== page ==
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Blasts cut Russian gas supplies to Georgia, Armenia
www.chinaview.cn 2006-01-23 07:21:36

Related: Georgia blames Russia for gas pipeline explosions
          Russia refutes Georgian allegations over gas supply

Russian natural gas supplies to neighboring Georgia and Armenia were halted
A Russian soldier guards part of the Mozdok-Tbilisi pipeline, twisted by a blast, near the village of Nizhni Lars in North Ossetia. Russian natural gas supplies to neighboring Georgia and Armenia were halted early Sunday after two explosions ripped through a gas pipeline linking Russia and Georgia.(Xinhua/AFP photo)
    MOSCOW, Jan. 22 (Xinhuanet) -- Russian natural gas supplies to neighboring Georgia and Armenia were halted early Sunday after two explosions ripped through a gas pipeline linking Russia and Georgia, forcing the two affected countries to look for alternative sources of energy.

    "A sharp drop in pressure was reported in the Mozdok-Tbilisi gas pipeline at 2:55 a.m. Sunday (2355 GMT Saturday). At 3:05 a.m.(0005 GMT), the pipeline was shut off," Vladimir Ivanov, spokesman for the Emergency Situations Ministry of the Caucasian region of North Ossetia, was quoted by the Interfax news agency as saying.

    The blasts damaged the main and reserve pipelines on the Russian side of the border with Georgia in North Ossetia, Ivanov said, adding experts are working at the site to investigate the blasts.

    The Emergency Situations Ministry said no one was hurt in the accident and Russian consumers were not affected.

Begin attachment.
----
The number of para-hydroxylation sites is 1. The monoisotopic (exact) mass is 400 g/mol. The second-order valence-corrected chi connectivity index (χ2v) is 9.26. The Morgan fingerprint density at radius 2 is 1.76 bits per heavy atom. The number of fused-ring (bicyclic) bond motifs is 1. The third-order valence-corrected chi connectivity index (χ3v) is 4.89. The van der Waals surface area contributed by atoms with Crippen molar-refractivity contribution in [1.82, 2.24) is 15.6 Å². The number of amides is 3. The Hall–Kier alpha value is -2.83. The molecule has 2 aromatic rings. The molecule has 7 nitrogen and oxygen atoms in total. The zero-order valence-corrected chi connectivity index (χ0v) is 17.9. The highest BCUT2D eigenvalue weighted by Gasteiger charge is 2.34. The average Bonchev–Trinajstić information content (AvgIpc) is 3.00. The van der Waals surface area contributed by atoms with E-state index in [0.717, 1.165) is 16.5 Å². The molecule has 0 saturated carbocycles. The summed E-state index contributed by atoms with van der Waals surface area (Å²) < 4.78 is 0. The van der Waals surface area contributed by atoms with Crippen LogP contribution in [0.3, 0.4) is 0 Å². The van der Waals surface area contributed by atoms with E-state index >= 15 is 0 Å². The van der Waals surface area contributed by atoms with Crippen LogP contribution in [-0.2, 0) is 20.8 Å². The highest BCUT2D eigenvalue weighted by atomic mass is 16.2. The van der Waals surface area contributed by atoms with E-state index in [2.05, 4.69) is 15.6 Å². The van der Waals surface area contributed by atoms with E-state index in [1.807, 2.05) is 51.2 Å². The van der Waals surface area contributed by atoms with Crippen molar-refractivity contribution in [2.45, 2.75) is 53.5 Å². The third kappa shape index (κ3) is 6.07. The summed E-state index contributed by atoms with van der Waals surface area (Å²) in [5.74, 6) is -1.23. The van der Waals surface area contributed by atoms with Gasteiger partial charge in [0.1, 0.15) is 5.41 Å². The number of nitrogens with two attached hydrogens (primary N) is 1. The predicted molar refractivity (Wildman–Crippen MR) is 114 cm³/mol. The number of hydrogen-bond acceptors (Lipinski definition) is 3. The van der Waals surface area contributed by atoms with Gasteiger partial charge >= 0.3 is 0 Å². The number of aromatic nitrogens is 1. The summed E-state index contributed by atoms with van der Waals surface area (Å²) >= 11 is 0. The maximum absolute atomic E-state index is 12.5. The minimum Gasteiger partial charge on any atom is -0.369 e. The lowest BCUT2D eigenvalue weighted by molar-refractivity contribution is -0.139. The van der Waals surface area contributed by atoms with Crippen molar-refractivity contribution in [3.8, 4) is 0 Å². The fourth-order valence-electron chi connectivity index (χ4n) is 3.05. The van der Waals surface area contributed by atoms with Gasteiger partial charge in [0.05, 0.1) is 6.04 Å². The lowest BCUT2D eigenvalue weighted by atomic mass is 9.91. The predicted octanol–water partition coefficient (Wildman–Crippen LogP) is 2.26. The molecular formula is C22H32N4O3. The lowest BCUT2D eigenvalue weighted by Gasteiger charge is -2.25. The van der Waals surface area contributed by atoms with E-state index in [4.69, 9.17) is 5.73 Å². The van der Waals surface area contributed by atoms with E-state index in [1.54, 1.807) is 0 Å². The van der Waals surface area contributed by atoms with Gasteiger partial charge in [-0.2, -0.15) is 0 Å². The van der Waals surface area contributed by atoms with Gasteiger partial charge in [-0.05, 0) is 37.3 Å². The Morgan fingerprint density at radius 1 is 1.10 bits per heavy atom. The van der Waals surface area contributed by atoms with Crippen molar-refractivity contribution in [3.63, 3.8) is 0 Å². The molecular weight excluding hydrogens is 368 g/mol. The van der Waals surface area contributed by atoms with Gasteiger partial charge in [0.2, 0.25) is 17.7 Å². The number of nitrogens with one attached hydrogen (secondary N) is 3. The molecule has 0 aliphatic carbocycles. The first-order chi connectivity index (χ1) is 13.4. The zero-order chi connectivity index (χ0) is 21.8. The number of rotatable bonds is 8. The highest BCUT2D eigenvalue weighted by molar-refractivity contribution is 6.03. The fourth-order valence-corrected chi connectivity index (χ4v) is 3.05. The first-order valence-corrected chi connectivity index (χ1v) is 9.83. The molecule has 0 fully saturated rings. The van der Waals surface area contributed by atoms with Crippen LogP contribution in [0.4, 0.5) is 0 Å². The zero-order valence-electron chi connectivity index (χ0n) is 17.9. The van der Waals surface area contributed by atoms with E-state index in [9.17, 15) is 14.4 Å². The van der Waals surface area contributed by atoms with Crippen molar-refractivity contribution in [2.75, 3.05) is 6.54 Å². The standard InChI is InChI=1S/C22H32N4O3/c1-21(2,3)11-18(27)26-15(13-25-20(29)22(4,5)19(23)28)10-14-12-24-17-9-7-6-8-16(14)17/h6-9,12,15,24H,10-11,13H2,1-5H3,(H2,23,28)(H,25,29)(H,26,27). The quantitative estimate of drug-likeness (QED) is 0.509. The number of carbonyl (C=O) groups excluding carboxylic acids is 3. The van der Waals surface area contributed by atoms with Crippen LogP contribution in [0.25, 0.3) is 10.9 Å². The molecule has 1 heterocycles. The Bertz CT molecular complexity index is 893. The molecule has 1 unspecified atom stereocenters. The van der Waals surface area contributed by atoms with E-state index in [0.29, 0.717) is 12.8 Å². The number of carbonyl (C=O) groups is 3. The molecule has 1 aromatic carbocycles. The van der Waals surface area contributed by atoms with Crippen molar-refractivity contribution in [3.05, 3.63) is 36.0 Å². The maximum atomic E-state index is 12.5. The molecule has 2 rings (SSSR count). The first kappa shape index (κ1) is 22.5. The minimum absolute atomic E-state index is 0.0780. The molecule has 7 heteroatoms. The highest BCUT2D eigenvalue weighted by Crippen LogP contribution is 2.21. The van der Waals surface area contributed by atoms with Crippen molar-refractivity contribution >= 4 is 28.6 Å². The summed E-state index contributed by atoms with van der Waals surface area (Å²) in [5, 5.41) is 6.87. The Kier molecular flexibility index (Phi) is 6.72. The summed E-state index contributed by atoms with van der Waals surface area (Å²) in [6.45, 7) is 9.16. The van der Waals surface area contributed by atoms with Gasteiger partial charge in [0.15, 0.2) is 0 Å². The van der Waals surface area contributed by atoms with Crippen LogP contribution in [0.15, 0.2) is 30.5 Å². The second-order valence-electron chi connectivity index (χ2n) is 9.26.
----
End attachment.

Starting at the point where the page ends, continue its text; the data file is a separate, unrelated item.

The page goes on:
Russian Deputy Prosecutor General Nikolai Shepel said a criminal case of sabotage has been launched over the blasts, which were caused by two explosive devices.

    Experts estimated restoration of the pipelines will take two to three days.

    The Georgian capital of Tbilisi is using gas left over in the pipelines and if no alternative solution is found, the city will run out of gas, Tbilisi's gas distribution company Tbilgaz said.
The blasts damaged the main and reserve pipelines on the Russian side of the border with Georgia in North Ossetia
A Russian television footage shows the blasted pipeline. The blasts damaged the main and reserve pipelines on the Russian side of the border with Georgia in North Ossetia. (Xinhua/AFP photo)

    The gas shortfall has prompted Georgia, which is heavily dependent on Russia for gas supply, to urgently seek alternative sources of energy.

    Georgian President Mikhail Saakashvili and his Azerbaijiani counterpart Ilham Aliyev discussed Azerbaijani gas supply to Georgia during a telephone conversation Sunday, the Georgian presidential press service said.

    Armenia, which receives Russian gas via Georgia, is currently using gas from an underground gas storage facility and has asked consumers to cut back on gas usage.

    The Armenian gas company Armrosgazprom's reserves will be able to last till the pipeline is repaired if Armenians economize on gas, company spokesman Shushan Sardanian was quoted by Interfax assaying. Enditem

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